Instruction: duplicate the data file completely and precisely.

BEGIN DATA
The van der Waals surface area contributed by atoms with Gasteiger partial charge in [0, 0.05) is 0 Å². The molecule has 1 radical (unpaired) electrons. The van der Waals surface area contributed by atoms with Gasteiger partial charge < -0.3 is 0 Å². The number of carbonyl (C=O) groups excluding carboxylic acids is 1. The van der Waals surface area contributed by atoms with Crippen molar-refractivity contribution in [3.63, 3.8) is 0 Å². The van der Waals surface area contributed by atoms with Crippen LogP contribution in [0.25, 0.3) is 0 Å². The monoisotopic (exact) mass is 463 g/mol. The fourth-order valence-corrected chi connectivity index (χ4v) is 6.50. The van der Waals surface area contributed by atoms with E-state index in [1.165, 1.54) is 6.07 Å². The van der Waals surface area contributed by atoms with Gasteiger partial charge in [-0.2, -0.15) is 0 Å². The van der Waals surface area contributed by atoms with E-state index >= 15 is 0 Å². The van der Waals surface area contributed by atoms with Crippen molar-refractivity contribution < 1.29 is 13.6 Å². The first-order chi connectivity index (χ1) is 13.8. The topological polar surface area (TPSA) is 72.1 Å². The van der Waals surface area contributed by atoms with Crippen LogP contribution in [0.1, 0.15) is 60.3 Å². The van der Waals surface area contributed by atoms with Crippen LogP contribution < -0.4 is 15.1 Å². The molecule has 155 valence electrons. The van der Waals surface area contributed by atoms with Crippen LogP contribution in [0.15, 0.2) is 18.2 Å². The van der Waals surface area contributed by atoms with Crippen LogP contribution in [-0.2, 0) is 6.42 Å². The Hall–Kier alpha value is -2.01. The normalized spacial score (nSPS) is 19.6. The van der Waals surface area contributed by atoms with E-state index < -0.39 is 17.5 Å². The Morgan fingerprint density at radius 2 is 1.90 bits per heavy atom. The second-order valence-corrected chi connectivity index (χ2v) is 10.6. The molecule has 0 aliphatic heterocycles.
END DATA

The van der Waals surface area contributed by atoms with Gasteiger partial charge in [0, 0.05) is 0 Å². The molecule has 1 radical (unpaired) electrons. The van der Waals surface area contributed by atoms with Gasteiger partial charge < -0.3 is 0 Å². The number of carbonyl (C=O) groups excluding carboxylic acids is 1. The van der Waals surface area contributed by atoms with Crippen molar-refractivity contribution in [3.63, 3.8) is 0 Å². The van der Waals surface area contributed by atoms with Crippen LogP contribution in [0.25, 0.3) is 0 Å². The monoisotopic (exact) mass is 463 g/mol. The fourth-order valence-corrected chi connectivity index (χ4v) is 6.50. The van der Waals surface area contributed by atoms with E-state index in [1.165, 1.54) is 6.07 Å². The van der Waals surface area contributed by atoms with Gasteiger partial charge in [-0.2, -0.15) is 0 Å². The van der Waals surface area contributed by atoms with E-state index >= 15 is 0 Å². The van der Waals surface area contributed by atoms with Crippen molar-refractivity contribution < 1.29 is 13.6 Å². The first-order chi connectivity index (χ1) is 13.8. The topological polar surface area (TPSA) is 72.1 Å². The van der Waals surface area contributed by atoms with Crippen LogP contribution in [0.1, 0.15) is 60.3 Å². The van der Waals surface area contributed by atoms with Crippen LogP contribution < -0.4 is 15.1 Å². The molecule has 155 valence electrons. The van der Waals surface area contributed by atoms with Crippen LogP contribution in [0.15, 0.2) is 18.2 Å². The van der Waals surface area contributed by atoms with Crippen LogP contribution in [-0.2, 0) is 6.42 Å². The Hall–Kier alpha value is -2.01. The normalized spacial score (nSPS) is 19.6. The van der Waals surface area contributed by atoms with E-state index < -0.39 is 17.5 Å². The Morgan fingerprint density at radius 2 is 1.90 bits per heavy atom. The second-order valence-corrected chi connectivity index (χ2v) is 10.6. The molecule has 0 aliphatic heterocycles.